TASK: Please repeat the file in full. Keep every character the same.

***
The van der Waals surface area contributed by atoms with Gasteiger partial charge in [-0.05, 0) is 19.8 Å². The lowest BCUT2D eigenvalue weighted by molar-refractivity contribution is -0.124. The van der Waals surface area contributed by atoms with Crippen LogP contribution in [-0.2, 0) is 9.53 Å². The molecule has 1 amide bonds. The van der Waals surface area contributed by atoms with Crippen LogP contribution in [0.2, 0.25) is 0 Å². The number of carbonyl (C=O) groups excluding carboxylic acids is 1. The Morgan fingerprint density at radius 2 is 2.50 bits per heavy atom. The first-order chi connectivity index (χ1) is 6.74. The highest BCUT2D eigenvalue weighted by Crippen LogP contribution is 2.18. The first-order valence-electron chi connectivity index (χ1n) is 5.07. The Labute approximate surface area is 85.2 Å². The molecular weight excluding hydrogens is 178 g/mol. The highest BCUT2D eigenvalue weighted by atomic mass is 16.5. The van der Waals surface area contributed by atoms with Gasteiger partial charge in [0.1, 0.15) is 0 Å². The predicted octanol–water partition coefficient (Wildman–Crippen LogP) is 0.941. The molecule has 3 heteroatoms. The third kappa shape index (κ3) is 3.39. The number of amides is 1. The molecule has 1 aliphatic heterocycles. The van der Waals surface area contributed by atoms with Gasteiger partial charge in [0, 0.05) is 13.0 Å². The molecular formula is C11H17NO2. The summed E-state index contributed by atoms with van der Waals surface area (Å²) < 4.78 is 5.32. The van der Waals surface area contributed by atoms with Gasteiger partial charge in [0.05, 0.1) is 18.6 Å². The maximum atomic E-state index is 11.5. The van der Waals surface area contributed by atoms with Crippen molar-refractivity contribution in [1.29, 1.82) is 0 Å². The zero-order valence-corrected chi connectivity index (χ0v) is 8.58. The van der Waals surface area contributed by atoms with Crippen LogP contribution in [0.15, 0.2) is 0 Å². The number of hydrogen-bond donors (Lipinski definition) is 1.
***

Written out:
The van der Waals surface area contributed by atoms with Gasteiger partial charge in [-0.05, 0) is 19.8 Å². The lowest BCUT2D eigenvalue weighted by molar-refractivity contribution is -0.124. The van der Waals surface area contributed by atoms with Crippen LogP contribution in [-0.2, 0) is 9.53 Å². The molecule has 1 amide bonds. The van der Waals surface area contributed by atoms with Crippen LogP contribution in [0.2, 0.25) is 0 Å². The number of carbonyl (C=O) groups excluding carboxylic acids is 1. The Morgan fingerprint density at radius 2 is 2.50 bits per heavy atom. The first-order chi connectivity index (χ1) is 6.74. The highest BCUT2D eigenvalue weighted by Crippen LogP contribution is 2.18. The first-order valence-electron chi connectivity index (χ1n) is 5.07. The Labute approximate surface area is 85.2 Å². The molecular weight excluding hydrogens is 178 g/mol. The highest BCUT2D eigenvalue weighted by atomic mass is 16.5. The van der Waals surface area contributed by atoms with Gasteiger partial charge in [0.1, 0.15) is 0 Å². The predicted octanol–water partition coefficient (Wildman–Crippen LogP) is 0.941. The molecule has 3 heteroatoms. The third kappa shape index (κ3) is 3.39. The number of amides is 1. The molecule has 1 aliphatic heterocycles. The van der Waals surface area contributed by atoms with Gasteiger partial charge in [0, 0.05) is 13.0 Å². The molecular formula is C11H17NO2. The summed E-state index contributed by atoms with van der Waals surface area (Å²) < 4.78 is 5.32. The van der Waals surface area contributed by atoms with Gasteiger partial charge in [0.05, 0.1) is 18.6 Å². The maximum atomic E-state index is 11.5. The van der Waals surface area contributed by atoms with Crippen molar-refractivity contribution in [1.29, 1.82) is 0 Å². The zero-order valence-corrected chi connectivity index (χ0v) is 8.58. The van der Waals surface area contributed by atoms with Crippen LogP contribution in [0.15, 0.2) is 0 Å². The number of hydrogen-bond donors (Lipinski definition) is 1.